I don't doubt her ability to tell a lot about a man's prowess in a glance, but she doesn't know what she's taking into account. She thinks she's telling it all from the thumbs, but she's not — her unconscious is summing up all kinds of information. It's only her explanation that I find lacking, not her claim.
So it's not necessarily advisable to reject someone out of hand based on the fact that he's wearing mirrored sunglasses or she's drinking a Stoli vanilla and Diet Coke?
How much of a chance are you willing to take? There's always the possibility that this person will be contrary to your previous experience with guys in weird sunglasses, so you have to remember that your unconscious is essentially trafficking in stereotypes. We see the bad part of that with racial stereotypes. You've watched 7,959 movies and television shows in the course of which a young black man is always a criminal. So you see the young black man and you say "criminal." Now, do you want to trust that? There's a case where I want us to question our unconscious, and it's why I'm deeply ambivalent about this form of thin-slicing. There are moments when we have to rely on it, and in those cases, we ought to make sure that it's as unbiased and clean and pure as possible. But if we don't have to rely on it, then don't.
Do you think that meeting people online allows us to get more information about a potential partner, or is that an illusion?
Well, it's a search engine, right? Let's say there are 100,000 single men in Manhattan — you can't date them all. But if I give you a picture, age, and occupation, you could use that to make the judgment "I'd be interested in knowing more." Online dating is a search tool. You can't meet someone online or even email with them and intuit, with any great degree of success, whether that relationship is going to work. But you can certainly decide if it's someone who it's worthwhile to have a drink with.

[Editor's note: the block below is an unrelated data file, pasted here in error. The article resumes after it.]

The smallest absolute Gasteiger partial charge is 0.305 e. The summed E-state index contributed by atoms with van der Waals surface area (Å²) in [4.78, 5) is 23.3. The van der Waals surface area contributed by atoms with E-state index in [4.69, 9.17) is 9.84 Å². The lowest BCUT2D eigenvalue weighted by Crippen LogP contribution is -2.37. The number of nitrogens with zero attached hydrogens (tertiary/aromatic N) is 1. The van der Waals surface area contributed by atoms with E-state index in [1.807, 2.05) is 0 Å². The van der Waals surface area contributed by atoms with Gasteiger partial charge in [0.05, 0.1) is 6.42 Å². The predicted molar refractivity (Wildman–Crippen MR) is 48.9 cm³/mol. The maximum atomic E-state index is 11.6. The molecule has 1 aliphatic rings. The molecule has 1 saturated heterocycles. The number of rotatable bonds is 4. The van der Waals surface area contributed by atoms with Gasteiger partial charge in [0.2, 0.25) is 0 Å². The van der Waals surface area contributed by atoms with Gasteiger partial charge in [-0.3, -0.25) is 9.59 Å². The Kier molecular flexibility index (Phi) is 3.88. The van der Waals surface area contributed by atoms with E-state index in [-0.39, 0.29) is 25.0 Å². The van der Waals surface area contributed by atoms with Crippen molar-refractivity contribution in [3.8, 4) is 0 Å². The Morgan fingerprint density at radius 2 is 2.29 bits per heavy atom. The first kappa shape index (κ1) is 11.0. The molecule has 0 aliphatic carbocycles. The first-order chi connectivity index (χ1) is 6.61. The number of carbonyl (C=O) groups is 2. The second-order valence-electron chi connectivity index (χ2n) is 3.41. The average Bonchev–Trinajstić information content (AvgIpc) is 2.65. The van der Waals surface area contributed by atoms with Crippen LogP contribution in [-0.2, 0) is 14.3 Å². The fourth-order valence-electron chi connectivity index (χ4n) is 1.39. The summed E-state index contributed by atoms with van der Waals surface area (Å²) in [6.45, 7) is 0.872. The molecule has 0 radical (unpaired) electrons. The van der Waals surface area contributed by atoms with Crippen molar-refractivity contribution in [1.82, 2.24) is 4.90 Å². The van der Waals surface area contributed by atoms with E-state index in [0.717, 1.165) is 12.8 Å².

Does age affect the adaptive unconscious?
Oh sure. Someone who's sixty has a fraction of the physical abilities of an eighteen year old, but their unconscious knowledge of the driving experience is extraordinarily rich. Without even thinking, they look at the drivers around them and make very accurate judgements about what's going to happen next, what the range of possibilities are. And I think that's true in any number of settings. We've fallen in love with all the great attributes of youth — enthusiasm and energy — but I'd like to reclaim a space for experience.
If our facial micro-expressions can create physiological reactions in addition to just reflecting them, could forcing yourself to grin at a bad girlfriend make you love her?
Think about it in terms of a joke: if I can make you smile, I can give you the experience of being amused, but I can't make you happy. That's what you can do with micro-expressions: you can induce a positive emotion towards someone, but you can't translate that to a long-term change in your emotional state.
How might a guy in a bar alter the priming experiment to improve his chances of luring a woman home with him?
The bar itself is the equivalent of priming in that situation. When you go to a loud bar full of young people and you drink beer, that's all priming, getting you into a state where you behave a certain way and it feels legitimate to make certain decisions, even they're unconscious. If you're asking if I have clues about how guys can pick up girls, the answer is, sadly, no. I wish I did — I'd sell a lot more books. n°
Click here to read an excerpt from Blink.
To buy Blink, click here.